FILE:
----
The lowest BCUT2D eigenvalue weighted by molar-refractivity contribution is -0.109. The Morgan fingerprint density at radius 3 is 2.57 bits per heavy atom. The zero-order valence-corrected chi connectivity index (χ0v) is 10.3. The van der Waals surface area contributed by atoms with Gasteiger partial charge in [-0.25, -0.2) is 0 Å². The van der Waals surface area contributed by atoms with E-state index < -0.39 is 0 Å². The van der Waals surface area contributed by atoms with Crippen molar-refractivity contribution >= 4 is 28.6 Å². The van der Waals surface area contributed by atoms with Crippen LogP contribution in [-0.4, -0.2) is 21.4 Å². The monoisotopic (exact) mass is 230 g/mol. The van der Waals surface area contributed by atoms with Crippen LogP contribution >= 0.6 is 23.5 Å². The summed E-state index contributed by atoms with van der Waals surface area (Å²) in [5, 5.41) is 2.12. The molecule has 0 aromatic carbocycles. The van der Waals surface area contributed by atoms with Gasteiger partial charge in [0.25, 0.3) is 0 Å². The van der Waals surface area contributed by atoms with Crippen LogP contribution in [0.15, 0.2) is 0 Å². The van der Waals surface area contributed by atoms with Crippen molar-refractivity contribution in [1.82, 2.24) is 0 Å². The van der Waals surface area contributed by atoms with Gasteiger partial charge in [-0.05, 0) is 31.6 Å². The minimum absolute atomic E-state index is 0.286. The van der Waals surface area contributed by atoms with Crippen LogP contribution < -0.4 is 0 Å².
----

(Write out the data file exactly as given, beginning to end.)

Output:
The lowest BCUT2D eigenvalue weighted by molar-refractivity contribution is -0.109. The Morgan fingerprint density at radius 3 is 2.57 bits per heavy atom. The zero-order valence-corrected chi connectivity index (χ0v) is 10.3. The van der Waals surface area contributed by atoms with Gasteiger partial charge in [-0.25, -0.2) is 0 Å². The van der Waals surface area contributed by atoms with E-state index < -0.39 is 0 Å². The van der Waals surface area contributed by atoms with Crippen molar-refractivity contribution >= 4 is 28.6 Å². The van der Waals surface area contributed by atoms with Crippen LogP contribution in [-0.4, -0.2) is 21.4 Å². The monoisotopic (exact) mass is 230 g/mol. The van der Waals surface area contributed by atoms with Crippen LogP contribution >= 0.6 is 23.5 Å². The summed E-state index contributed by atoms with van der Waals surface area (Å²) in [5, 5.41) is 2.12. The molecule has 0 aromatic carbocycles. The van der Waals surface area contributed by atoms with Gasteiger partial charge in [0.25, 0.3) is 0 Å². The van der Waals surface area contributed by atoms with Crippen LogP contribution in [0.15, 0.2) is 0 Å². The van der Waals surface area contributed by atoms with Crippen molar-refractivity contribution in [1.82, 2.24) is 0 Å². The van der Waals surface area contributed by atoms with Gasteiger partial charge in [-0.05, 0) is 31.6 Å². The minimum absolute atomic E-state index is 0.286. The van der Waals surface area contributed by atoms with Crippen LogP contribution < -0.4 is 0 Å².